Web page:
NY, ND Pushing Abortion Laws in Opposite Directions

Posted February 20, 2013 in Editors Picks Your Personal Rights by

State legislatures across the country have approved a wave of anti-abortion legislation in recent years, but New York Gov. Andrew Cuomo is hoping his state will buck the trend by prohibiting discrimination of abortion rights. At the same time, North Dakota’s lawmakers are considering multiple bills that could make its abortion laws the most restrictive in the nation.

The Reproductive Health Act will soon be introduced in the New York Senate, and though the bill’s language has not yet been finalized, Cuomo has stated that it will unify New York’s abortion statutes with federal laws that allow late-term abortions in cases where a mother’s health is at risk. Currently, New York law only allows late-term abortions when the mother’s life is at risk.

The law would fully decriminalize abortion by moving its regulation from the state’s penal code to its public health code. It would also extend the authority to perform abortions to include all “qualified, licensed health care practitioners” and not just physicians.

If it passes, the law would make New York the eighth state to establish a reproductive health act, and the second — along with Washington state — to flatly prohibit “discrimination of abortion rights.” Other states with similar abortion protections include California, Connecticut, Hawaii, Maine, Maryland and Nevada.

Some pro-life advocates fear that the provision prohibiting discrimination of abortion rights would threaten the existence of Catholic health care providers and other health care institutions in New York that oppose abortion. In a Washington Times editorial, LibertyBlog.org editor Daniel Smyth argues that health care providers could lose their medical licenses for refusing to, at a minimum, refer patients for abortions.

In an open letter to Cuomo, Archbishop of New York Cardinal Timothy Dolan worried that the bill would promote abortion.

“There was a time when abortion supporters claimed they wanted to make abortion ‘safe, legal, and rare,’” Dolan wrote. “Yet this measure is specifically designed to expand access to abortion, and therefore to increase the abortion rate. I am hard pressed to think of a piece of legislation that is less needed or more harmful than this one.”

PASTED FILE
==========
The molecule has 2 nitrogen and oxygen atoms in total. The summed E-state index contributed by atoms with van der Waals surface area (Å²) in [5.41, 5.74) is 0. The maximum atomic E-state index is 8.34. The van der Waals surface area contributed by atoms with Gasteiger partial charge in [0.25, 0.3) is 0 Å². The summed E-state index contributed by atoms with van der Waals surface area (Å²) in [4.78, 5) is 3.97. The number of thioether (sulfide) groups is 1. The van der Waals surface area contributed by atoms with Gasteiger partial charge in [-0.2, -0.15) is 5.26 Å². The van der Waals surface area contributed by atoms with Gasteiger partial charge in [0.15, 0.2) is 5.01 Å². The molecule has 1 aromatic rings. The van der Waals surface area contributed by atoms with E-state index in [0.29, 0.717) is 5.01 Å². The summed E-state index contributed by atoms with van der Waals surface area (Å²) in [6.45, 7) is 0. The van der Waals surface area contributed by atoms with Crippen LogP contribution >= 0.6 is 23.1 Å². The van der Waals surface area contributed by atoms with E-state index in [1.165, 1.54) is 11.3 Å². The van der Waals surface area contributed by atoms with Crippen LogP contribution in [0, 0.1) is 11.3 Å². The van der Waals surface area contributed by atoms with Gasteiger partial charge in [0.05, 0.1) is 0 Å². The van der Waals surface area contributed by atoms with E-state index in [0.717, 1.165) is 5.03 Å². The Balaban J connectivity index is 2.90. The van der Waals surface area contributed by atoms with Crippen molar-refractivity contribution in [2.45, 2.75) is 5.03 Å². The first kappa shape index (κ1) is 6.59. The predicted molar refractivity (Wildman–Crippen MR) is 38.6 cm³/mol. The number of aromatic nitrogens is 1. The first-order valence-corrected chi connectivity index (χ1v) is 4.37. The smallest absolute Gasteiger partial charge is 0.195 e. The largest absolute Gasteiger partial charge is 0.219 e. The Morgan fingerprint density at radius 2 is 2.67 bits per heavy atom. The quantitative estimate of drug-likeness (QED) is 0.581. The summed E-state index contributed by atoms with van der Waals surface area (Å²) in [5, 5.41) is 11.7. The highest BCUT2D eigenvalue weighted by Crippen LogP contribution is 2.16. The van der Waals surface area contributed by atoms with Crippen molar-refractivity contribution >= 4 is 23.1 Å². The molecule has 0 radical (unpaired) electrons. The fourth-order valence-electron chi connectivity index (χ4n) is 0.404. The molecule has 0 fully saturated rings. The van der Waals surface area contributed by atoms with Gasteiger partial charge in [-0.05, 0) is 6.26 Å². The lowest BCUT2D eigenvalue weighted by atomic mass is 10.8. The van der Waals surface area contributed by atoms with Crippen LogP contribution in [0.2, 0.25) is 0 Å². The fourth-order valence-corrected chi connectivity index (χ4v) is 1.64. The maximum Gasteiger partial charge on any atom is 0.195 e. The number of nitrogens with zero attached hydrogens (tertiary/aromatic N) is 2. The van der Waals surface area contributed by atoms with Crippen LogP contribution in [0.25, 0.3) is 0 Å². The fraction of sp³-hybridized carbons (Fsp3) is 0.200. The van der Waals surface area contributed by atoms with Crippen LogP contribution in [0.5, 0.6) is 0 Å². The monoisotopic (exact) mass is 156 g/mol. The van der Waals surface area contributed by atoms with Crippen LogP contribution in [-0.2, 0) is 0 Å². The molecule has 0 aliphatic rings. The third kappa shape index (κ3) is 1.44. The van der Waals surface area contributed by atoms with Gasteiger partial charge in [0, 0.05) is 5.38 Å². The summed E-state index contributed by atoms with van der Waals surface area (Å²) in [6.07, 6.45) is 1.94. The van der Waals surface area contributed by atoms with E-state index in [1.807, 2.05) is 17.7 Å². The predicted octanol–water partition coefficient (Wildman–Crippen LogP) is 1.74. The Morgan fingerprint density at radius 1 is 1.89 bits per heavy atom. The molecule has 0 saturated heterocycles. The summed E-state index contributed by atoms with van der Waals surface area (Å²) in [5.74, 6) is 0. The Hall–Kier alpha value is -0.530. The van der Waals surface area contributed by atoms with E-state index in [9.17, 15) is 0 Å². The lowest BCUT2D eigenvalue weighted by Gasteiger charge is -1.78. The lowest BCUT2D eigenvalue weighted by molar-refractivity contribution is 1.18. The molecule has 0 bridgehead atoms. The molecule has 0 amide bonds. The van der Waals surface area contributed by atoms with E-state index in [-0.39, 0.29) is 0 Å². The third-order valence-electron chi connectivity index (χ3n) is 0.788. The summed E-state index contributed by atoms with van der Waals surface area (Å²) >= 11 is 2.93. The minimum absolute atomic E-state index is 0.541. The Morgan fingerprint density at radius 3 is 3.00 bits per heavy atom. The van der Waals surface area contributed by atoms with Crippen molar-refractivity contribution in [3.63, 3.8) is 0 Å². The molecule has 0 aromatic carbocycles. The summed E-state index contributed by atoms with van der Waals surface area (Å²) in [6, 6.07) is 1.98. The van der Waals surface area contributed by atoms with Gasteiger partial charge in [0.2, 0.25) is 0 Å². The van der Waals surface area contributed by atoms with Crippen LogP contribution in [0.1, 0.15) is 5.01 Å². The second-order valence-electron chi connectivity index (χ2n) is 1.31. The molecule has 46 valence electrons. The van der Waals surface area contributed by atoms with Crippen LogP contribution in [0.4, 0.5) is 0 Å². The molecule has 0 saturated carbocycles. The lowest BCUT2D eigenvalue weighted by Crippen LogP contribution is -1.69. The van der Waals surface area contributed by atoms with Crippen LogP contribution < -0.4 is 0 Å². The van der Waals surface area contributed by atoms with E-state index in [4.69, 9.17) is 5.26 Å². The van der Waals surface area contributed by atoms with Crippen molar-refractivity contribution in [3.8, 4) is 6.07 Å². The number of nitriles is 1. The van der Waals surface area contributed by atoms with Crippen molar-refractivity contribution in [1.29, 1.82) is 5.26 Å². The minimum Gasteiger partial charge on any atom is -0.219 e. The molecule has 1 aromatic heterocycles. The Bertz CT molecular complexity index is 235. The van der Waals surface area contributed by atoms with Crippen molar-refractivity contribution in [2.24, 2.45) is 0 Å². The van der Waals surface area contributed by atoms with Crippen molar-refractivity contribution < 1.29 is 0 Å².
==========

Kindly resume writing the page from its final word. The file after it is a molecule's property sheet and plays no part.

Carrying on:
The Other End of the Spectrum

Halfway across the country, in North Dakota, the legislative agenda is very different. Both houses have passed multiple anti-abortion bills just this month, including a bill that appears to be modeled after a controversial Mississippi law that critics say is a maneuver to close the state’s only abortion clinic.

In Mississippi, the last abortion clinic in operation could have its license revoked any day now unless it’s granted a new injunction against a law requiring its physicians to be board-certified OBGYNs with admitting privileges at a local hospital. North Dakota’s similar bill, which passed in the Senate by a 30-17 vote, also requires hospital admitting privileges for abortion providers. And just like Mississippi, North Dakota has only one active abortion clinic that could be forced to close if the bill becomes law.

Another bill that passed in the North Dakota Senate defines a human being as a person at all stages of development. It specifically allows for abortions in cases where the life of the mother is at risk, but it makes no exceptions in cases of rape or incest. The Senate also passed a bill that declares an inalienable right to life at all stages of development and sets up a 2014 primary election vote that could enshrine the language in the state constitution. Later this session, it’s expected to vote on yet another bill that would ban abortions after 20 weeks.

The bills should receive a warm welcome in the North Dakota House of Representatives, which passed two anti-abortion bills of its own this session. One bill makes it a crime for a physician to knowingly perform an abortion based on gender or genetic abnormalities. The other requires physicians to check for a fetal heartbeat before performing an abortion and prohibits them from proceeding if a heartbeat is detected. Both passed with support from more than two-thirds of the chamber.

Nancy Northup, president and CEO of the Center for Reproductive Rights, called the measures “extreme,” “unconstitutional” and “dangerous for North Dakota women.”

“Whether through tactics that outright ban abortion or backdoor efforts to block women’s access to reproductive health care providers, the end result is the same: women will be gravely harmed,” Northup said.

What do you think of the abortion laws being considered in New York and North Dakota? Share your thoughts in the comments section below.

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